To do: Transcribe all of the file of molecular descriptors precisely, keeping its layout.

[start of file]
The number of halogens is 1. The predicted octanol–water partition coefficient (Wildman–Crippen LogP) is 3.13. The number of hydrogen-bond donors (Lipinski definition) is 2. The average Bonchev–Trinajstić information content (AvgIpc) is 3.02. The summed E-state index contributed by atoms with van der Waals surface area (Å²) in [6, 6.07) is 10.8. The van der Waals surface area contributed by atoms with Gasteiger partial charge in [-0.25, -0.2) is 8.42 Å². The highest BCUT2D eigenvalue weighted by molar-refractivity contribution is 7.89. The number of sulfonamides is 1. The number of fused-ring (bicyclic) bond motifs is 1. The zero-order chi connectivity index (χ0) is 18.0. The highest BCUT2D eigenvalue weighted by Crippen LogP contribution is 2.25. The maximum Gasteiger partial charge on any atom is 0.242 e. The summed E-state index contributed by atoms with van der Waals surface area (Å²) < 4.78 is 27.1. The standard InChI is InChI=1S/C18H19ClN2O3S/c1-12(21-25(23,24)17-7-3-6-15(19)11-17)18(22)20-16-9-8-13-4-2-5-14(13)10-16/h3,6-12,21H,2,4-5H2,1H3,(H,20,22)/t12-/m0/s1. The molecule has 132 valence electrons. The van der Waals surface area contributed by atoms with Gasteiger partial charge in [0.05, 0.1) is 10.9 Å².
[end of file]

The number of halogens is 1. The predicted octanol–water partition coefficient (Wildman–Crippen LogP) is 3.13. The number of hydrogen-bond donors (Lipinski definition) is 2. The average Bonchev–Trinajstić information content (AvgIpc) is 3.02. The summed E-state index contributed by atoms with van der Waals surface area (Å²) in [6, 6.07) is 10.8. The van der Waals surface area contributed by atoms with Gasteiger partial charge in [-0.25, -0.2) is 8.42 Å². The highest BCUT2D eigenvalue weighted by molar-refractivity contribution is 7.89. The number of sulfonamides is 1. The number of fused-ring (bicyclic) bond motifs is 1. The zero-order chi connectivity index (χ0) is 18.0. The highest BCUT2D eigenvalue weighted by Crippen LogP contribution is 2.25. The maximum Gasteiger partial charge on any atom is 0.242 e. The summed E-state index contributed by atoms with van der Waals surface area (Å²) < 4.78 is 27.1. The standard InChI is InChI=1S/C18H19ClN2O3S/c1-12(21-25(23,24)17-7-3-6-15(19)11-17)18(22)20-16-9-8-13-4-2-5-14(13)10-16/h3,6-12,21H,2,4-5H2,1H3,(H,20,22)/t12-/m0/s1. The molecule has 132 valence electrons. The van der Waals surface area contributed by atoms with Gasteiger partial charge in [0.05, 0.1) is 10.9 Å².